Letter to the Editor: Government Spending is the Real Problem

In last week’s Letters section, (“Simplification At What Price?”), it was argued that we, as a nation, want “everyone, including corporations, to pay a fair share of taxes.”

Well, it should be noted that the top 20 percent of earners account for 85 percent of federal income-tax revenue. While the bottom 50 percent of earners account for zero. I wonder what percentage the author thinks the top earners should be paying? More, presumably.

So, we could take our progressive national tax system (the most progressive in the world), and make it more progressive. This, of course, would redirect high earners’ attention away from being productive, and toward avoiding taxes (it’s said that GE is already the world’s largest tax/accounting firm. And here I thought they were making appliances).

Any cuts to a tax system this progressive will of course benefit the wealthy, because the wealthy account for all the taxes, while low earners account for none at all.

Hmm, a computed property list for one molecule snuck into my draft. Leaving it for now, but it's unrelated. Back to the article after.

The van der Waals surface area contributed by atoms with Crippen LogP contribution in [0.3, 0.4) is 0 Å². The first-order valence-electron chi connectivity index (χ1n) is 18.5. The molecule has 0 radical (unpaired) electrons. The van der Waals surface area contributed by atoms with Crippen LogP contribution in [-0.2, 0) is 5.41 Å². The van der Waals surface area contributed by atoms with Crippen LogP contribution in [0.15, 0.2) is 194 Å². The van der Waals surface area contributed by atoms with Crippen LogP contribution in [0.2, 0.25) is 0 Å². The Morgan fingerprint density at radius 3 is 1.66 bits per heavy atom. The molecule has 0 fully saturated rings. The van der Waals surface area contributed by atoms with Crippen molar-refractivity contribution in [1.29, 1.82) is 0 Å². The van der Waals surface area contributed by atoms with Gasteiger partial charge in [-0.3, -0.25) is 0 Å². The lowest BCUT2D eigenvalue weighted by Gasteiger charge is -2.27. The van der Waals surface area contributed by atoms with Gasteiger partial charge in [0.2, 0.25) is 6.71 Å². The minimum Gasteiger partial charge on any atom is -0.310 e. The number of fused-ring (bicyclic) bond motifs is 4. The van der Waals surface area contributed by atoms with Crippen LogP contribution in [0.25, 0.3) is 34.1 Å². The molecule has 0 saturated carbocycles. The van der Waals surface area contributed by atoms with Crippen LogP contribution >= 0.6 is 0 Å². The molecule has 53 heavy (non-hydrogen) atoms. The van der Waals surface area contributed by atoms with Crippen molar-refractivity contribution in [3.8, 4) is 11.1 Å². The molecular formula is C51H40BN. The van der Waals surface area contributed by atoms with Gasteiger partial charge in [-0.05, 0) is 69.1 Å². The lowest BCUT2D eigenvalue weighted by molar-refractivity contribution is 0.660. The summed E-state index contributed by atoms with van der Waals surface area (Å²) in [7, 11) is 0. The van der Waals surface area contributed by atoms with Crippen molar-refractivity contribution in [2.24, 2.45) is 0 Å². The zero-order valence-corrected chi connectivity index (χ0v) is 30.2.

The idea in cutting taxes is to spur productivity and economic growth, not, as many seem to think, to line the pockets of the wealthy. It’s unclear to me how allowing people to keep more of what they earn is harmful.

An enormous government addicted to spending more than they make is the problem.

I’ll borrow a good, albeit imperfect, analogy. Revenue is your salary, the deficit is what you spend above what you make, and the debt is your credit card bill. Increasing the limits on your credit is not helpful when you are consistently spending more than you make.

Growth in the economy, and less government spending, are the only ways out of our absurd collective debt.


Scotty Watts

Baileys Harbor, Wis.

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